PS to Jeff (and not meaning to get off topic here :rolleyes: ), have you tried Actinorhytis calapparia? I have found them to be slightly faster growers than B. nicobarica. The Clinostigma "Hawaiian hybrid" is even faster, but might be a tough one to get hold of.
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#6 Jeff in Costa Rica

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Posted 05 April 2012 - 12:28 PM

Pete,

Beautiful palm, and it's getting ready to take off! It'll be a monster in no time! :)

Bo-Göran

PS to Jeff (and not meaning to get off topic here :rolleyes: ), have you tried Actinorhytis calapparia? I have found them to be slightly faster growers than B. nicobarica. The Clinostigma "Hawaiian hybrid" is even faster, but might be a tough one to get hold of.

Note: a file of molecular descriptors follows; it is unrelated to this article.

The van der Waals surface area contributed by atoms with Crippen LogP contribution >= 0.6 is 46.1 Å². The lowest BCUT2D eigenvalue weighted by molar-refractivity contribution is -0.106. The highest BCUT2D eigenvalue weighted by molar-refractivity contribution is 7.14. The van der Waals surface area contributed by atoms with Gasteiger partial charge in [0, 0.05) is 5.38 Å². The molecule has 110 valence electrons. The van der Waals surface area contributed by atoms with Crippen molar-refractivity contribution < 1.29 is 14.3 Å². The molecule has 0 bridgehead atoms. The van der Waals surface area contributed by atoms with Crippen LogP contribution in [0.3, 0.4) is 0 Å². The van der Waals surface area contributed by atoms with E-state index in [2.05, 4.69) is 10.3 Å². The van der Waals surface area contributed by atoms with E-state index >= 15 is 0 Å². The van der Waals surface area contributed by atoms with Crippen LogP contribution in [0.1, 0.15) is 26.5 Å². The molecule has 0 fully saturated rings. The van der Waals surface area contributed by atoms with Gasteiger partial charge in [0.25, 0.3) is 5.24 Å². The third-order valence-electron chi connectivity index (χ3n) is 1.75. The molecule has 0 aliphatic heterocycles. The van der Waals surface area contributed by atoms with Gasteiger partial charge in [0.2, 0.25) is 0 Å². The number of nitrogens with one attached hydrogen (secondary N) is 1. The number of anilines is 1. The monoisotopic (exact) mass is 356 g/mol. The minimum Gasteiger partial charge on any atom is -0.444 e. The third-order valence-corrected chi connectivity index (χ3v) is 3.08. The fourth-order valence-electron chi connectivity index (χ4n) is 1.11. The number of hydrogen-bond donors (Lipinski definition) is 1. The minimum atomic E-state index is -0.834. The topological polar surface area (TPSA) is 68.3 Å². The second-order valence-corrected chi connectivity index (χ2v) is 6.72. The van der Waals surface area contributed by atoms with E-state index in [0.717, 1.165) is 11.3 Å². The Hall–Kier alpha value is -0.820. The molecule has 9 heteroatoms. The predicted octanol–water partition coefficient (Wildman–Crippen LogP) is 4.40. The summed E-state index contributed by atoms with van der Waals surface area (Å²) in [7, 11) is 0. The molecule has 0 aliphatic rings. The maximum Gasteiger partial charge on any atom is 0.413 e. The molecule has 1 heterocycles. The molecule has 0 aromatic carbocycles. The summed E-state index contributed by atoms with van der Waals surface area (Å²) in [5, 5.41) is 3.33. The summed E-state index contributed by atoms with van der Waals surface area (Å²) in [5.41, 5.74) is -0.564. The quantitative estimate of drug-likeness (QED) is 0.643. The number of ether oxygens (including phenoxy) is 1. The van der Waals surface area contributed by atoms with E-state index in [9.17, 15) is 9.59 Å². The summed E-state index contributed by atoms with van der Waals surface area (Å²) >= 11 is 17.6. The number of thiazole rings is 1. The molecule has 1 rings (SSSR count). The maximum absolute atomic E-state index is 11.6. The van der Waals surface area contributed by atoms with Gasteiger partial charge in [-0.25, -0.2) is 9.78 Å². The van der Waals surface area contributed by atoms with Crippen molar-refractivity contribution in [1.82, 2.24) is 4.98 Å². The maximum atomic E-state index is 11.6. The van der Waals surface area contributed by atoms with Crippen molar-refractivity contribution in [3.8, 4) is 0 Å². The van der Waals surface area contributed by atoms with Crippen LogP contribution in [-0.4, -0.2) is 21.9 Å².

Bo, I have not tried A. calapparia. I do have Clinostigma ponopense, samoense, and savoryanum, but not the hybrid (maybe I can eventually make my own hybrid!). My Clinostigma are all pretty small right now so I can't judge their growth rate yet.
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#7 bgl

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Posted 05 April 2012 - 12:37 PM

This is what I have found (after planting numerous individuals of each of these species). Approx. growth rates. Feet of trunk added per year:

Pigafetta elata - 7 ft
Clinostigma "HH" - 5 ft
Actinorhytis calapparia - 4 ft
Bentinckia nicobarica - 3.5 ft
C. ponapense & samoense - 2.5 ft (savoryanum is definitely slower)